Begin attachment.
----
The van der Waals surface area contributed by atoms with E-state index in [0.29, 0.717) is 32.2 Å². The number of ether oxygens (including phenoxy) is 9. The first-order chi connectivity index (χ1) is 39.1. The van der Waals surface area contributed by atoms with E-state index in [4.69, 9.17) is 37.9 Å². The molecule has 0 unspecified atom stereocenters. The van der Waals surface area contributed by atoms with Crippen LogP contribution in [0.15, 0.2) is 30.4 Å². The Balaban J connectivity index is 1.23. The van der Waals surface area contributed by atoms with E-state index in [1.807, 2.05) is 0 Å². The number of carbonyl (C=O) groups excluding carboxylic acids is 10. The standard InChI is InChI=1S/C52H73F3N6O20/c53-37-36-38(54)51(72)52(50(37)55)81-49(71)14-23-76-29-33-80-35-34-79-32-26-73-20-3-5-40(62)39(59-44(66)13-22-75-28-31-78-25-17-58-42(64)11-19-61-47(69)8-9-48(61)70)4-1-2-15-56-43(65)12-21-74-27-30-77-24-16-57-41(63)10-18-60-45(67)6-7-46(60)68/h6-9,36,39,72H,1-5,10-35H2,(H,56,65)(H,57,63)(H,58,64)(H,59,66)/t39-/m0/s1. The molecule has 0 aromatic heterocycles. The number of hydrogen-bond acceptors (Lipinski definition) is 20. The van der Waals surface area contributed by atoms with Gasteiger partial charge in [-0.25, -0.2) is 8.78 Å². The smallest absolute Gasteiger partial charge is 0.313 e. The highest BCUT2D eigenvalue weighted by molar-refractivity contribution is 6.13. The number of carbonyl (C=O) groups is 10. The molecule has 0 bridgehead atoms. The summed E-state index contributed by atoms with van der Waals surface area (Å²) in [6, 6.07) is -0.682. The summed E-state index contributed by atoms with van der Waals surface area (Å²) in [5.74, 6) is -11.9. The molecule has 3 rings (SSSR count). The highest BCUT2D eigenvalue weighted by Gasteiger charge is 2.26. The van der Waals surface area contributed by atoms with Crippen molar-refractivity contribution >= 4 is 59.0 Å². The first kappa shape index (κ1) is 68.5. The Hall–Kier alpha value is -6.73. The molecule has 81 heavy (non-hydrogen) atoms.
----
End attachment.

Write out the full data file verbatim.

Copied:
The van der Waals surface area contributed by atoms with E-state index in [0.29, 0.717) is 32.2 Å². The number of ether oxygens (including phenoxy) is 9. The first-order chi connectivity index (χ1) is 39.1. The van der Waals surface area contributed by atoms with E-state index in [4.69, 9.17) is 37.9 Å². The molecule has 0 unspecified atom stereocenters. The van der Waals surface area contributed by atoms with Crippen LogP contribution in [0.15, 0.2) is 30.4 Å². The Balaban J connectivity index is 1.23. The van der Waals surface area contributed by atoms with E-state index in [1.807, 2.05) is 0 Å². The number of carbonyl (C=O) groups excluding carboxylic acids is 10. The standard InChI is InChI=1S/C52H73F3N6O20/c53-37-36-38(54)51(72)52(50(37)55)81-49(71)14-23-76-29-33-80-35-34-79-32-26-73-20-3-5-40(62)39(59-44(66)13-22-75-28-31-78-25-17-58-42(64)11-19-61-47(69)8-9-48(61)70)4-1-2-15-56-43(65)12-21-74-27-30-77-24-16-57-41(63)10-18-60-45(67)6-7-46(60)68/h6-9,36,39,72H,1-5,10-35H2,(H,56,65)(H,57,63)(H,58,64)(H,59,66)/t39-/m0/s1. The molecule has 0 aromatic heterocycles. The number of hydrogen-bond acceptors (Lipinski definition) is 20. The van der Waals surface area contributed by atoms with Gasteiger partial charge in [-0.25, -0.2) is 8.78 Å². The smallest absolute Gasteiger partial charge is 0.313 e. The highest BCUT2D eigenvalue weighted by molar-refractivity contribution is 6.13. The number of carbonyl (C=O) groups is 10. The molecule has 0 bridgehead atoms. The summed E-state index contributed by atoms with van der Waals surface area (Å²) in [6, 6.07) is -0.682. The summed E-state index contributed by atoms with van der Waals surface area (Å²) in [5.74, 6) is -11.9. The molecule has 3 rings (SSSR count). The highest BCUT2D eigenvalue weighted by Gasteiger charge is 2.26. The van der Waals surface area contributed by atoms with Crippen molar-refractivity contribution >= 4 is 59.0 Å². The first kappa shape index (κ1) is 68.5. The Hall–Kier alpha value is -6.73. The molecule has 81 heavy (non-hydrogen) atoms.